Tuesday, October 20, 2009

Day 34 (Round IV) "In the trenches": "Waal, the Stranger jist rode inta town" edition

Spent the last week on a UK campus as the guest of an old IU friend's department and lecture series. My buddy T has been after me for the past couple of years to come and give a talk as part of their colloquia on the minstrelsy project, but until this year we've never been able to work out the finances--not the fee (fee?!? ha!), because nobody in academia really has the money to be paying extra for scholars not on the payroll to come in and give extra presentations, but rather the adjacent/ancillary "Music & Migration" conference whose CFP ("call for papers") T was able to tweeze sufficiently to include both historical as well as ethnographic studies on the topic. That got a paper accepted, which in turn let me go to my own boss and Dean and request "international research presentation" travel support, which in turn made it possible for me to get here, and, by crashing with T and his family, spend the week at a cost T's colloquium could afford.

It's been a nice visit: lot of quality time with the family (knew both T and spouse at IU) including hot & cold running kids (ages 2, 4, 6), wander in the New Forest.

Actually pretty nice to spend time in the New Forest--not a terribly dramatic landscape (heath, bog, scattered trees), but with animals (pigs, horses, sheep, etc) running free. Because this is the largest remaining patch of "common land"--unowned by any private holder, but held "in common" by those who work and graze the land--the last vestige of the way that land was, before Henry VIII's dissolution of the monasteries and the Acts of Enclosure that ensued when the rich realized they could lay claim to anything not newly-documented as owned (kind of what Certain Irish Musicians have done with anonymous tunes). I've done a lot of work on concepts of the Commons--the pre-Industrial, pre-copyright, barter-era social compact that says "as long as everyone in a community understands the vernacular rules by which the resources get used, we don't HAVE to nail down every last bit of who 'owns' what". It's ironic that the reason the New Forest has remained a "commons" area is that it was (originally) a private hunting domain established by William I (it's in Domesday Book), and it was a pleasure and a unique and precious experience to spend time in a landscape that has NEVER been "owned".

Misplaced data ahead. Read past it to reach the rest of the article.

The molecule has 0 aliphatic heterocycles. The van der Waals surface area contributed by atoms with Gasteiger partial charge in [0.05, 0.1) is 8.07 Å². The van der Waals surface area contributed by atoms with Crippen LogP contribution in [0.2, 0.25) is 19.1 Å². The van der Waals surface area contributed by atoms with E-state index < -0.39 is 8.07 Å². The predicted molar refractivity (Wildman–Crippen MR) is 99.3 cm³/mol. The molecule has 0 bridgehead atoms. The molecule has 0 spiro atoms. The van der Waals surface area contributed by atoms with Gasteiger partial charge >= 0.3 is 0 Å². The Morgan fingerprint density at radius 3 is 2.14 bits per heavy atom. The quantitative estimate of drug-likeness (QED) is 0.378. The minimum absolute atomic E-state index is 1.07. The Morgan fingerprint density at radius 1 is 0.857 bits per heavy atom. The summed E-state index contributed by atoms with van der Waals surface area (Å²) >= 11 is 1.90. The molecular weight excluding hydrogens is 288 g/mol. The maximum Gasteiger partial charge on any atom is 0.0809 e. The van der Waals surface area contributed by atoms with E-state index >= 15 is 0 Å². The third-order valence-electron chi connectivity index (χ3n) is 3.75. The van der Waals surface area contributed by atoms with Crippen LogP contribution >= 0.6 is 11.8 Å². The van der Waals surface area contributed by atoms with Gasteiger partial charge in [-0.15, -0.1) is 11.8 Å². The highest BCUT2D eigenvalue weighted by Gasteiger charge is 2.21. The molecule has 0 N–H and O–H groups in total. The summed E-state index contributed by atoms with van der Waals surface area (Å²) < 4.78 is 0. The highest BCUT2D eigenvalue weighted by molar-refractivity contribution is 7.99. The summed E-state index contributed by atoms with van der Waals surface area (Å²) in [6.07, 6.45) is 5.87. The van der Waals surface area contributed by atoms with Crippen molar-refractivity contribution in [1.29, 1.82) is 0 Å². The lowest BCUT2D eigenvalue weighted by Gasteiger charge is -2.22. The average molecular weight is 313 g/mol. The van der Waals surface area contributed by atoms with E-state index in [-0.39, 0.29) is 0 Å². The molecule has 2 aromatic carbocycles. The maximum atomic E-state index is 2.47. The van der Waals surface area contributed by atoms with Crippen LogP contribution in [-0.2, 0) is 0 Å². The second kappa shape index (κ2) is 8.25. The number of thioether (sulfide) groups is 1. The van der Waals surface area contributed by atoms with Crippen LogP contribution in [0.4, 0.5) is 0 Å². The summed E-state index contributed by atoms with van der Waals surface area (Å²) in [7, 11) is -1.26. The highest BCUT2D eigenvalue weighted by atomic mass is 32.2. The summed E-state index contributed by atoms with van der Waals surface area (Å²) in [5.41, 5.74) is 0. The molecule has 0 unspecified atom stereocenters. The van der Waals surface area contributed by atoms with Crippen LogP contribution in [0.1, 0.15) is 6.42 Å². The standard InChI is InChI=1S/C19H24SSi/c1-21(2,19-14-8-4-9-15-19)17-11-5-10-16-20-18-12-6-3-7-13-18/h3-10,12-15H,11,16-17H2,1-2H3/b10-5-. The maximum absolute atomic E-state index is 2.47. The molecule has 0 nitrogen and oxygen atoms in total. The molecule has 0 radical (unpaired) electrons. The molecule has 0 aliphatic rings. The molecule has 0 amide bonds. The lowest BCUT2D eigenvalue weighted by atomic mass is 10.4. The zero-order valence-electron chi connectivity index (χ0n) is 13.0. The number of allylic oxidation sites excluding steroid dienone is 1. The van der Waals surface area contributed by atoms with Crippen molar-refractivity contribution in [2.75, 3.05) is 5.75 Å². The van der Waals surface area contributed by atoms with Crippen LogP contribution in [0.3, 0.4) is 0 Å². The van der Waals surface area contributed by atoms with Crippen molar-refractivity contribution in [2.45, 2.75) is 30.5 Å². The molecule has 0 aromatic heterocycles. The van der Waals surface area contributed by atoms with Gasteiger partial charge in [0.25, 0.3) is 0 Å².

Also had a nice visit with Taiyo--first her, here, for a day of the Music & Migration conference. Felt a little embarrassed that she'd traveled and was spending money to hear a variant of a paper that she's heard at least twice before, but it was nice to introduce a friend from one Dr Coyote era (Lubbock) to a friend from another (Bloomington). And it was nice to see her coming along as a professional scholar able to hold her own in foreign climes.

Then to Oxford, which I commented upon briefly last night. Though it's a beautiful place, and the sense of history comes up between the cobbles and out of the walls of the buildings, probably the most enjoyable parts of that visit were the chances to meet her own friends and supervisors. I can do without the spotty little Children of Privilege with their posh accents and carbon-copy blazers and scarves and Potter-/Auden-esque spectacles and their general air of tentative privilege: "privilege" because they've always been told by Mum and Dad and their rich relatives and the family's corporate relations that they are Among the Elect, and "tentative" because, even in Oxford, they can bump shoulders with people of every different ethnicity, economic experience, and set of political convictions--including Very Large Americans with earned PhDs and contempt for the English Upper Classes coming off him like waves.